2. perform counting and sorting of pupae
  3. prepare, cut, and lay the packing material, layer by layer, with rows of pupae to be inserted
  4. perform layer tagging of species name
  5. pack pupae into boxes of several sizes according to user set quantity for each shipment


While exhibiting adult winged butterflies in a butterfly habitat garden, adult butterflies are given artificial food solution as supplement on a tray of flowers. The food solution needs to be replenished manually from time to time. The process relies on available flowers, is clumsy, and attracts pest such as ants to the food solution, which requires cleaning and pest control.



To design and develop an adult butterfly food dispenser for the purpose of public display that:
  • does not rely on flowers, but using an artificial method which would still attract the butterflies
  • is able to self-replenish the food solution upon detection of low or dried up food solution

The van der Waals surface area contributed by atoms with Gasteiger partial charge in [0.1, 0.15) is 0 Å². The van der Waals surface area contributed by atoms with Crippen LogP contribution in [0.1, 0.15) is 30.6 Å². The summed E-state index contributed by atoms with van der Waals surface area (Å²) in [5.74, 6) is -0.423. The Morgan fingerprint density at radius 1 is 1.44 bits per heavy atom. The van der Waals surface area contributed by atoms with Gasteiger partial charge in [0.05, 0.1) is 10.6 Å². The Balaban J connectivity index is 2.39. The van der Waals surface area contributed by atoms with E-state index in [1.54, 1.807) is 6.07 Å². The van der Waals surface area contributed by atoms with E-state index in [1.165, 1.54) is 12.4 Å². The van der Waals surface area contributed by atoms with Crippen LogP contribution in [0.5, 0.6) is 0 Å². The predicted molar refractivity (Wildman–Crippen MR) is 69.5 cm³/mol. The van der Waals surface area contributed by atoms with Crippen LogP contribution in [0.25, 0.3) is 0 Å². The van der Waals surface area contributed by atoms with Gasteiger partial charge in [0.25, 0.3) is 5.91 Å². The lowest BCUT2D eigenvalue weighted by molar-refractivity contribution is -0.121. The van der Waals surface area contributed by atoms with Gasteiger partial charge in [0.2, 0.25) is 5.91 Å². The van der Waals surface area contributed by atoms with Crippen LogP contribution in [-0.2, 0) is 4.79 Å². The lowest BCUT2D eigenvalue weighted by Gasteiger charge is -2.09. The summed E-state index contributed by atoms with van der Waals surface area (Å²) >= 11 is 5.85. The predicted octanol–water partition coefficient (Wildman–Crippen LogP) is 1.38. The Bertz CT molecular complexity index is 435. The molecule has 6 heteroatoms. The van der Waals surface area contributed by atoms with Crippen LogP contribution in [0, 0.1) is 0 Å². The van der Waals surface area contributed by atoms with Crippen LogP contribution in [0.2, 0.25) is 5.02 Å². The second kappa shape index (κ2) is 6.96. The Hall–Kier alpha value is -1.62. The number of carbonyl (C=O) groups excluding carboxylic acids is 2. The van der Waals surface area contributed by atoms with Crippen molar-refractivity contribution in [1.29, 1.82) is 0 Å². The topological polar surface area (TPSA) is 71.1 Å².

• accepts a bulk amount of food solution that can last for longer periods
  • prevents pest from entering the display and dispenser


The butterfly industry has become advanced to the point where certain countries may permit only specific gender of live butterfly pupae to be imported. Furthermore, pupae that has been attacked by parasites or deformed are also avoided from export as part of quality control. This entire process of identification is done under a microscope and is very tedious to the eyes of the worker having to identify and sort hundreds of butterfly pupae on daily basis.


To design a fully automated quality control system that is able to accept bulk quantity of unsorted pupae for:
a) detecting the gender and species of each butterfly pupae
b) detecting any parasite infected pupae
c) detecting any deformed pupae
d) sorting and counting pupae according to a QC table and specifications